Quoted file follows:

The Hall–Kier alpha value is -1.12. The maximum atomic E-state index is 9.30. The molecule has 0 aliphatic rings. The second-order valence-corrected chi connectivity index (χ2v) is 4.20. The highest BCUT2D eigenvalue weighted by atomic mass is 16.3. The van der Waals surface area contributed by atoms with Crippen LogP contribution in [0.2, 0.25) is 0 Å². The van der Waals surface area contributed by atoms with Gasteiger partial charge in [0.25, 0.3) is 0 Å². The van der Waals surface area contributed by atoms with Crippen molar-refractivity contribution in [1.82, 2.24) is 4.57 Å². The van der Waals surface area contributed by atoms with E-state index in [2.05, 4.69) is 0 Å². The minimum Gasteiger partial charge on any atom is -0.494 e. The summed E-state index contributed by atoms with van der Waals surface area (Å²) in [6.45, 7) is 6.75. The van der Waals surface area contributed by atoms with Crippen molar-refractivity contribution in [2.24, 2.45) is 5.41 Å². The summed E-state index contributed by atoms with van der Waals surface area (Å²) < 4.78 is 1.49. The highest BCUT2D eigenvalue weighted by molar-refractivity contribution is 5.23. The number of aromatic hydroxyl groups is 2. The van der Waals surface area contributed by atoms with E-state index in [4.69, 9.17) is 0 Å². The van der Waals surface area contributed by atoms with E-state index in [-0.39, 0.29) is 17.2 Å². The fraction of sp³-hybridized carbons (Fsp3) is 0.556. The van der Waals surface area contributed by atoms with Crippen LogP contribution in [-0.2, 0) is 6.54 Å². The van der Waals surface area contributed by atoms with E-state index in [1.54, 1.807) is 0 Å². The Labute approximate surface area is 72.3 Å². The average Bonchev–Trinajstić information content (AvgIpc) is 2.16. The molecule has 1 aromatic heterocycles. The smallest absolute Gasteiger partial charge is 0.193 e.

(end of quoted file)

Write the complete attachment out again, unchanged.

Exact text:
The Hall–Kier alpha value is -1.12. The maximum atomic E-state index is 9.30. The molecule has 0 aliphatic rings. The second-order valence-corrected chi connectivity index (χ2v) is 4.20. The highest BCUT2D eigenvalue weighted by atomic mass is 16.3. The van der Waals surface area contributed by atoms with Crippen LogP contribution in [0.2, 0.25) is 0 Å². The van der Waals surface area contributed by atoms with Gasteiger partial charge in [0.25, 0.3) is 0 Å². The van der Waals surface area contributed by atoms with Crippen molar-refractivity contribution in [1.82, 2.24) is 4.57 Å². The van der Waals surface area contributed by atoms with E-state index in [2.05, 4.69) is 0 Å². The minimum Gasteiger partial charge on any atom is -0.494 e. The summed E-state index contributed by atoms with van der Waals surface area (Å²) in [6.45, 7) is 6.75. The van der Waals surface area contributed by atoms with Crippen molar-refractivity contribution in [2.24, 2.45) is 5.41 Å². The summed E-state index contributed by atoms with van der Waals surface area (Å²) < 4.78 is 1.49. The highest BCUT2D eigenvalue weighted by molar-refractivity contribution is 5.23. The number of aromatic hydroxyl groups is 2. The van der Waals surface area contributed by atoms with E-state index in [4.69, 9.17) is 0 Å². The van der Waals surface area contributed by atoms with E-state index in [-0.39, 0.29) is 17.2 Å². The fraction of sp³-hybridized carbons (Fsp3) is 0.556. The van der Waals surface area contributed by atoms with Crippen LogP contribution in [-0.2, 0) is 6.54 Å². The van der Waals surface area contributed by atoms with E-state index in [1.54, 1.807) is 0 Å². The Labute approximate surface area is 72.3 Å². The average Bonchev–Trinajstić information content (AvgIpc) is 2.16. The molecule has 1 aromatic heterocycles. The smallest absolute Gasteiger partial charge is 0.193 e.